The Greek chorus that opens the novel is made up of the perpetually overlooked and underappreciated: the secretaries in the CIA's typing pool. Their memories invite us into Washington, D.C., at the outset of the 1950s, where myriad plans to undermine the Soviet Union are being hatched – the newest one being to use the novel Doctor Zhivago as anti-communist propaganda. While most of the secretaries end their workday at five o'clock, two have extracurricular duties. The daughter of Russian immigrants and the newest addition to the typing pool, Irina has an ability to be inobtrusive that makes her a candidate for being a carrier – the kind of spy who makes document pickups and drop-offs that leave no one the wiser. Sally, who becomes Irina's trainer (and has big Joan-from-Mad Men energy, by the way), is a spy of a more seductive breed, but she recognizes in Irina a similar sense of humor, hunger for the work, and queer desire. And all the while, across the Atlantic, the love story behind the love story the CIA hopes to disseminate is entering middle age. Olga, the longtime mistress of Zhivago author Boris Pasternak, survives state violence and makes a life on the fringes of her lover's life, all the while working to protect her family and bring his book to publication.

There's a discretion Prescott maintains throughout The Secrets We Kept, perhaps appropriate given the work and circumstances of her protagonists – she never prescribes an absolute truth when she can give you the big picture and the stories that gently contradict one another and let the reader draw their own conclusion instead. There's readerly pleasure in being trusted to have a keen eye and considerable storytelling strength in the approach as well. Putting Soviet fearmongering and the Lavender Scare – when the U.S. government went to great lengths to root out, fire, and blacklist LGBTQ employees – side-by-side could have felt heavy-handed. By letting us discover the infuriating, cruel hypocrisy of it for ourselves, Prescott makes the comparison feel new and vital.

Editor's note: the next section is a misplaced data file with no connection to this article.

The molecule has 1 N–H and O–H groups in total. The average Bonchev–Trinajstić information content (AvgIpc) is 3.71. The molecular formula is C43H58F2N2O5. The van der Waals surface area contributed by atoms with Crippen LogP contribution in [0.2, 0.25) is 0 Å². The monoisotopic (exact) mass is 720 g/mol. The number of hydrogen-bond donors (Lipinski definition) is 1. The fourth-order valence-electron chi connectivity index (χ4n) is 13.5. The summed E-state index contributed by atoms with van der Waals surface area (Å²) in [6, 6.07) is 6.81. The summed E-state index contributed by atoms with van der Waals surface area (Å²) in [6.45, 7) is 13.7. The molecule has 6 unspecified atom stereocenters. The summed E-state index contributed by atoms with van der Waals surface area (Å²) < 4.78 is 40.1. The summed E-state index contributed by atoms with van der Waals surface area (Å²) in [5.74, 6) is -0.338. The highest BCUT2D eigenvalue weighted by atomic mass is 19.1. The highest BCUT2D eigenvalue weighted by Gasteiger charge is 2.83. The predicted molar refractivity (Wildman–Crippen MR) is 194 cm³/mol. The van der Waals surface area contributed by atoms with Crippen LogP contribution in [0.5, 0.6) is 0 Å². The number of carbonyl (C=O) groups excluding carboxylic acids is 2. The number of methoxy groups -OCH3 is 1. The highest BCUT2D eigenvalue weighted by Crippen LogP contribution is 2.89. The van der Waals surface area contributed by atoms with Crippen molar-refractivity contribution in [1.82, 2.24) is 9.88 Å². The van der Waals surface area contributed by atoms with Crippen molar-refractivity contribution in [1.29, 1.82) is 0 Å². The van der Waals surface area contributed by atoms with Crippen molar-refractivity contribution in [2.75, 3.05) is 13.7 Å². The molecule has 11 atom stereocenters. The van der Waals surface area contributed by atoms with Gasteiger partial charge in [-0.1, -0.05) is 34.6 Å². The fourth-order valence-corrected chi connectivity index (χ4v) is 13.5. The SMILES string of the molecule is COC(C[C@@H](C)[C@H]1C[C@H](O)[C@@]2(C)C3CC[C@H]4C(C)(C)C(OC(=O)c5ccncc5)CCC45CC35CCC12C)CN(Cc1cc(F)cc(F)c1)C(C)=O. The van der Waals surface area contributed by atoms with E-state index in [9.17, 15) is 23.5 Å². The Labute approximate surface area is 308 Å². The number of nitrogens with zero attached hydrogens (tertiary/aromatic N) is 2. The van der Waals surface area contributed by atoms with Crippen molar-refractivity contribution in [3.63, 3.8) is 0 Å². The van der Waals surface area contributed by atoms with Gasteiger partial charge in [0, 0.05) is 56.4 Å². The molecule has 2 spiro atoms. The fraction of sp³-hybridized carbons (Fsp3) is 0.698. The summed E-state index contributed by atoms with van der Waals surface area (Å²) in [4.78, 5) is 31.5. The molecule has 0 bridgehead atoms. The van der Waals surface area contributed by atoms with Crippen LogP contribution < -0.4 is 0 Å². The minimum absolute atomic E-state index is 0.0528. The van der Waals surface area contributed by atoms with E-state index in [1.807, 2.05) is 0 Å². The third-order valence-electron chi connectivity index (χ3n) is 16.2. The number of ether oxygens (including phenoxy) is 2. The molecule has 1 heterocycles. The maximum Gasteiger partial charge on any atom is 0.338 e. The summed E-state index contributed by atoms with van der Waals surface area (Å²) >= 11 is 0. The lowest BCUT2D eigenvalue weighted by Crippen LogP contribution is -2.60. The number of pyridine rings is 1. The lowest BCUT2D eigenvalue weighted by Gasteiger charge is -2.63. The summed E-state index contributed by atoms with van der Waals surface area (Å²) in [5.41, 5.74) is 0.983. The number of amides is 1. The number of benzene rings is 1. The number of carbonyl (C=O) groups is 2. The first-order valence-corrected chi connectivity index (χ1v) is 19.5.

There's a lot endured by the women of The Secrets We Kept – professional disrespect, governmental menace, sexual assault, all on top of the indignity of their accomplishments being swept under the rug – but astonishingly, this isn't a novel as bleak as a Russian winter. Hope isn't something anyone comes by lightly, Prescott suggests – its maintenance requires imagination, fortitude, and enduring love – but she's assembled a group of heroines with all three in spades.

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Lara Prescott's debut novel, THE SECRETS WE KEPT, is out September 3, 2019 from Alfred A. Knopf (US) and Hutchinson (UK), and will be translated into 29 languages.

Lara received her MFA from the Michener Center for Writers at the University of Texas in 2018. She grew up in Pennsylvania and studied political science at American University in Washington, D.C. Prior to writing fiction, Lara worked as a political campaign consultant.